|Publication number||US4463129 A|
|Application number||US 06/323,760|
|Publication date||Jul 31, 1984|
|Filing date||Nov 23, 1981|
|Priority date||Nov 25, 1980|
|Also published as||DE3165119D1, EP0053022A1, EP0053022B1|
|Publication number||06323760, 323760, US 4463129 A, US 4463129A, US-A-4463129, US4463129 A, US4463129A|
|Inventors||Yasukavu Shinada, Daniel E. Nerinckx|
|Original Assignee||Toa Nenryo Kogyo Kabushiki Kaisha|
|Export Citation||BiBTeX, EndNote, RefMan|
|Patent Citations (9), Referenced by (65), Classifications (29), Legal Events (6)|
|External Links: USPTO, USPTO Assignment, Espacenet|
The present invention relates to a process for producing rubbery polymer compositions, particularly but not exclusively those based on butyl polymers, which have improved adhesion to mineral substrates such as glass and metals. In particular the invention relates to product compositions which may be used as sealants in double glazing. Currently sulphonated rubbers are generally supplied as solutions which need drying and furthermore they tend to be decomposed by moisture which can come from condensation. Thus it is desirable to provide an adhesive or sealant composition that can be applied by extrusion and which has improved resistance to moisture.
It is well known that it is difficult to achieve good adhesion between mineral substrates such as glass and metals, and rubbery polymers such as butyl polymers including halobutyl polymers such as chlorobutyl rubber and bromobutyl rubber. Some commercial adhesives are available for bonding butyl polymers to substrates, but these have been found to be unsuitable for certain applications. For example, U.S. Pat. No. 3,366,612 relates to the rendering of halogen containing polymers such as chlorinated butyl rubber adhesive to substrates such as glass or metal by reacting them with a silane. It has been found that although this method improves the adhesion, it does not result in adequate adhesion for certain applications. In accordance with U.S. Pat. Nos. 4,073,776 and 4,073,826, the reaction products of novolac resins with various epoxides are used as tackifiers for elastomers such as chlorobutyl, however there is no suggestion also to use silanes in such compositions.
It has been proposed to use combinations of amino silanes with epoxy compounds as adhesion promoters in a variety of systems. For example U.S. Pat. No. 3,850,872 relates to the use of epoxy compounds and resins, along with amino silanes, to improve glass fibre-elastomer adhesion. In particular in this patent document the elastomer is blended with an oily epoxy compound and then compounded with silane treated glass fibres.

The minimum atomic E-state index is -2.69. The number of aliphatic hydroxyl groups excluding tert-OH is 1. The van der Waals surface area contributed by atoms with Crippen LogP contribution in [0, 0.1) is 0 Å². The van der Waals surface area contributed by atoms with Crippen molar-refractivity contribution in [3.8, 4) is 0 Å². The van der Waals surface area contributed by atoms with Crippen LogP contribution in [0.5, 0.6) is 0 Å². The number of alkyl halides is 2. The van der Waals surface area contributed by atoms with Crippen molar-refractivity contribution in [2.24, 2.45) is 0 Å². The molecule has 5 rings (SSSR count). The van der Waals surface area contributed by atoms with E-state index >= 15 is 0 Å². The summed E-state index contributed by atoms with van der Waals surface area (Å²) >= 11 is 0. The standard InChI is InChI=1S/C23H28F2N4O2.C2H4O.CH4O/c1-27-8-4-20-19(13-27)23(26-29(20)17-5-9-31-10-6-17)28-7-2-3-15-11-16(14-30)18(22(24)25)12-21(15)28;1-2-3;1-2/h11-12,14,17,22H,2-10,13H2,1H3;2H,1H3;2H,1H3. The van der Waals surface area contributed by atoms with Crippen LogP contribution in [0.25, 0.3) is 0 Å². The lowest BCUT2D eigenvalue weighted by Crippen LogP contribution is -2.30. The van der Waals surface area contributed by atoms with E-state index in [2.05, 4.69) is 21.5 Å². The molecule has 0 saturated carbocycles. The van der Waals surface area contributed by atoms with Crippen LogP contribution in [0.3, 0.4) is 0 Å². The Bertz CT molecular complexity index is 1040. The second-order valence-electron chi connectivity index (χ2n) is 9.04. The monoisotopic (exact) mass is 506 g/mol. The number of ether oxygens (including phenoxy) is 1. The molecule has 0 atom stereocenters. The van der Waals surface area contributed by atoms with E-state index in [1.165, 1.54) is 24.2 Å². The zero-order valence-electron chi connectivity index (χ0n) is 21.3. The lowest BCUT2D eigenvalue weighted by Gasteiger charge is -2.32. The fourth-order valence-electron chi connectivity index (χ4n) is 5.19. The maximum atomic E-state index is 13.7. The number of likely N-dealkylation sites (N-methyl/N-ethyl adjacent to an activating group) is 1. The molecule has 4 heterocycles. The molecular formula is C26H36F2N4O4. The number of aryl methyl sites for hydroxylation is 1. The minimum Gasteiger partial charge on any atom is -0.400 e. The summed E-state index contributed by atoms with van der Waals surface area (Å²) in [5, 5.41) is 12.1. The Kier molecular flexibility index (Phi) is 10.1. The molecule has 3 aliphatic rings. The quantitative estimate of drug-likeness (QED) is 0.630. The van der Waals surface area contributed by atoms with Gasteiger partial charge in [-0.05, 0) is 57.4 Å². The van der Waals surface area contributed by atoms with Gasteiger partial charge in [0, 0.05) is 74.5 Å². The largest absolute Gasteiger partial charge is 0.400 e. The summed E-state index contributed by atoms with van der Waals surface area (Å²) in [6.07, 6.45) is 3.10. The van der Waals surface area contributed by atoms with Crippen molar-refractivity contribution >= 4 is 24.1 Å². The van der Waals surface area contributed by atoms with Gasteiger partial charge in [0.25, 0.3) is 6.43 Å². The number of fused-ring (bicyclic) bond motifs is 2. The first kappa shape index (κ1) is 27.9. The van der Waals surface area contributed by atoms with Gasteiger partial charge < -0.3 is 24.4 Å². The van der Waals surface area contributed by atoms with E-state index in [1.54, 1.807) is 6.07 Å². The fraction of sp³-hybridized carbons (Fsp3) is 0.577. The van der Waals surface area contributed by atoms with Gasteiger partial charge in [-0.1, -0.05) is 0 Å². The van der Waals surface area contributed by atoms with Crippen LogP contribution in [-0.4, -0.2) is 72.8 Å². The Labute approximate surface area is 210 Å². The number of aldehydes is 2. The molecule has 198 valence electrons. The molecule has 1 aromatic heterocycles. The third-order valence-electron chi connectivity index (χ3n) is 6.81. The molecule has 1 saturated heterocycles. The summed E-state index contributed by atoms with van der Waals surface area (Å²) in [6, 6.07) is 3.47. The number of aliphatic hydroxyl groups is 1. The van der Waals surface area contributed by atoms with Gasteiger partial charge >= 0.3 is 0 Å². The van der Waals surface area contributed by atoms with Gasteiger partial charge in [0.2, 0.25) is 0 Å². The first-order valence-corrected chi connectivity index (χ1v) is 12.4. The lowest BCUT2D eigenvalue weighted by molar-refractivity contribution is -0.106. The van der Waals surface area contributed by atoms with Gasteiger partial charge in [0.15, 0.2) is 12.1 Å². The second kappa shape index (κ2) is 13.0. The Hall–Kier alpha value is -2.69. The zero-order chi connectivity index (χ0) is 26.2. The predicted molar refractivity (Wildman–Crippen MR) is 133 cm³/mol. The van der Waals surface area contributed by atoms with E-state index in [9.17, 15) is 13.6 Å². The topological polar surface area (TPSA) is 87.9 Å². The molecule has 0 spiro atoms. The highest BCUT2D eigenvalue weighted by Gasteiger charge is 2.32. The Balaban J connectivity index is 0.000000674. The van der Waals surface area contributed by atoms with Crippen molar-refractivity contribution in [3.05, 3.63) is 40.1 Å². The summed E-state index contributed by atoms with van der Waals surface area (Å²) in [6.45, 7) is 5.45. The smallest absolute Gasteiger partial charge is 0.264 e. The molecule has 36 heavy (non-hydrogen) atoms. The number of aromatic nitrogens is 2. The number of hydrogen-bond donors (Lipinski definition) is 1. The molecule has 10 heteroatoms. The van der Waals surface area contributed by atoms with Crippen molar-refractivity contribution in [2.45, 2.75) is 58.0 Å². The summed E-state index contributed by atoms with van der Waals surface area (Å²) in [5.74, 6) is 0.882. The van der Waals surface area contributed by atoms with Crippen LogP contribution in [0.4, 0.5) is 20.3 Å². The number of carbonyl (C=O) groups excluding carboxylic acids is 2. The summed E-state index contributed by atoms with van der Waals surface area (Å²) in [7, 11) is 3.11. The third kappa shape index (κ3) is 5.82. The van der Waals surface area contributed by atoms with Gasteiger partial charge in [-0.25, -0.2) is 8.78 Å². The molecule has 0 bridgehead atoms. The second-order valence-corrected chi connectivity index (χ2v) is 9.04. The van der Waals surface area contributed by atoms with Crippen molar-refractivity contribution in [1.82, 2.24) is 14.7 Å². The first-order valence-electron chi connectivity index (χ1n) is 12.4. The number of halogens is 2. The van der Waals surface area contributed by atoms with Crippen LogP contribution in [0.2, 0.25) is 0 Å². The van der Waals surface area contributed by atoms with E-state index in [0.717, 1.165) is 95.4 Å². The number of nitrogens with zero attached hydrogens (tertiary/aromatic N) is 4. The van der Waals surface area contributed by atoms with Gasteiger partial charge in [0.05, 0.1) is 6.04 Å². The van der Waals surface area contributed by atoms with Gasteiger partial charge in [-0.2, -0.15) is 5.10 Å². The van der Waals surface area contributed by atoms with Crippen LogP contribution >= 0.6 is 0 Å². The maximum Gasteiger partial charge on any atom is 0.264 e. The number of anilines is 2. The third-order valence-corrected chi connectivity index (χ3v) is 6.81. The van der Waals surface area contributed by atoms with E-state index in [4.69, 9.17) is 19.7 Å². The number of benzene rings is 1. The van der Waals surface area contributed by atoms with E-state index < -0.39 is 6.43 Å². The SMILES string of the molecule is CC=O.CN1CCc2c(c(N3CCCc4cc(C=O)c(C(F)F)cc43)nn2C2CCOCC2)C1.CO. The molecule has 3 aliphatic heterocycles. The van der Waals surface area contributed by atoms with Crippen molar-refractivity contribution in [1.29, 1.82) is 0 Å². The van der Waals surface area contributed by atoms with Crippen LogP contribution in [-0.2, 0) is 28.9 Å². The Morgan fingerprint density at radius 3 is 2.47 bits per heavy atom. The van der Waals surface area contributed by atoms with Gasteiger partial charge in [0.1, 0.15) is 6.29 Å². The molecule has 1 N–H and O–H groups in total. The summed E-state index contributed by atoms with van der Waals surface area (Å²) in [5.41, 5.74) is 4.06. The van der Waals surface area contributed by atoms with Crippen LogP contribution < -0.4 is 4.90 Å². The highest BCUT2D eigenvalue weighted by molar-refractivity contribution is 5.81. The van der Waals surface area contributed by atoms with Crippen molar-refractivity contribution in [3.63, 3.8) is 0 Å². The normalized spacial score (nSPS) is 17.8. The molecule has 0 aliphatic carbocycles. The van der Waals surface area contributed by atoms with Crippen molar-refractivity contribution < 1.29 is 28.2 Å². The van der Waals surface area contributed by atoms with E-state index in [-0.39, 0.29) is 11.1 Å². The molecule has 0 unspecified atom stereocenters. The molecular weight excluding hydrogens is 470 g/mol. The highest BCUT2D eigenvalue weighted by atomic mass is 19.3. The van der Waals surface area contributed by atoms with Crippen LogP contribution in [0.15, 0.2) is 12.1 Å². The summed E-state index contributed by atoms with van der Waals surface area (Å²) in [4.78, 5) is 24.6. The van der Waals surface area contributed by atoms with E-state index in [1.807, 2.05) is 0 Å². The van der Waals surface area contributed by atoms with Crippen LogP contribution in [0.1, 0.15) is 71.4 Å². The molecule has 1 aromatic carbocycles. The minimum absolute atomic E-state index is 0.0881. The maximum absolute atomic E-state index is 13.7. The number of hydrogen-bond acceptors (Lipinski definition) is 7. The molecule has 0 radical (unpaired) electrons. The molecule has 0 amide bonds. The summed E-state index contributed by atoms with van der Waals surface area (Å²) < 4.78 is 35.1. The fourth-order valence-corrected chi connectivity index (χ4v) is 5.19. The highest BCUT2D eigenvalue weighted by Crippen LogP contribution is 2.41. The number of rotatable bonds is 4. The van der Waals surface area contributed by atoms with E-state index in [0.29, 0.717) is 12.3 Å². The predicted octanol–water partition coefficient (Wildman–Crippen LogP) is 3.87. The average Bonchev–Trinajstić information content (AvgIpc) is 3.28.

The previously proposed techniques for improving the adhesion between rubbers and mineral substrates have proved unsatisfactory where it is particularly important that the bond be water resistant such as with butyl sealants for double glazing.
We have now found that significantly improved adhesion may be achieved if a rubbery polymer such as a halobutyl rubber is subjected to a stepwise reaction sequence in which it is first reacted with a silane, the silane containing rubber is subsequently mixed with an epoxy resin, and this product then reacted with further silane.
Accordingly the present invention provides a process for producing a composition having improved adhesion to mineral substrates characterized in that it comprises in a first stage reacting a rubbery polymer with a reactive silane (as hereinafter defined) at elevated temperature; in a second stage mixing the product of the first stage with an epoxy resin as wetting agent; and in a third stage reacting the epoxy containing product of the second stage with a further amount of a reactive silane (as hereinafter defined) to form the desired composition.
The scope of the invention, it will be appreciated, also extends to the compositions produced by the defined process, and to their use as a mastic or a component of a mastic. Moreover the invention includes glazing systems which incorporate such compositions or mastics as sealants.
The term reactive silane as used herein is meant to include silanes having a first group attached directly or indirectly to the silicon atom which is reactable with the rubbery polymer, and at least one other group attached directly or indirectly to the silicon atom which is hydrolysable and which, on hydrolysis in contact with the surface of a mineral substrate such as glass, concrete or metal will give a strong bond thereto.
The reactive silane used in the first reaction stage is preferably the same as that used in the third stage, although they may be different if required. The silane may be for example a mercapto-, epoxy- or vinyl-silane in which the specified functional groups react with the rubbery polymer, in the presence of free radical initiator if necessary.
However, it is particularly preferred that the reactive silane used is an amino silane such as the commercially available product Z-6020, N-beta-(aminoethyl) gamma-amino propyl trimethoxy silane.
The amount of reactive silane used in the first stage of the process is preferably from 50 to 100%, more preferably from 60 to 75% of that stoichometrically required to combine with the rubbery polymer. For example some two thirds of the stoichometric amount may be used in order to avoid the reticulation which could take place under certain conditions if the stoichiometric amount or more is employed.
The rubbery polymer used in accordance with the invention may be for example EPR, EPDM or an EVA copolymer. However the process has been found to be particularly useful when the rubbery polymer is a halobutyl rubber such as chlorobutyl rubber. Bromobutyl rubbers may also be employed, but they generally tend to be too reactive for convenience.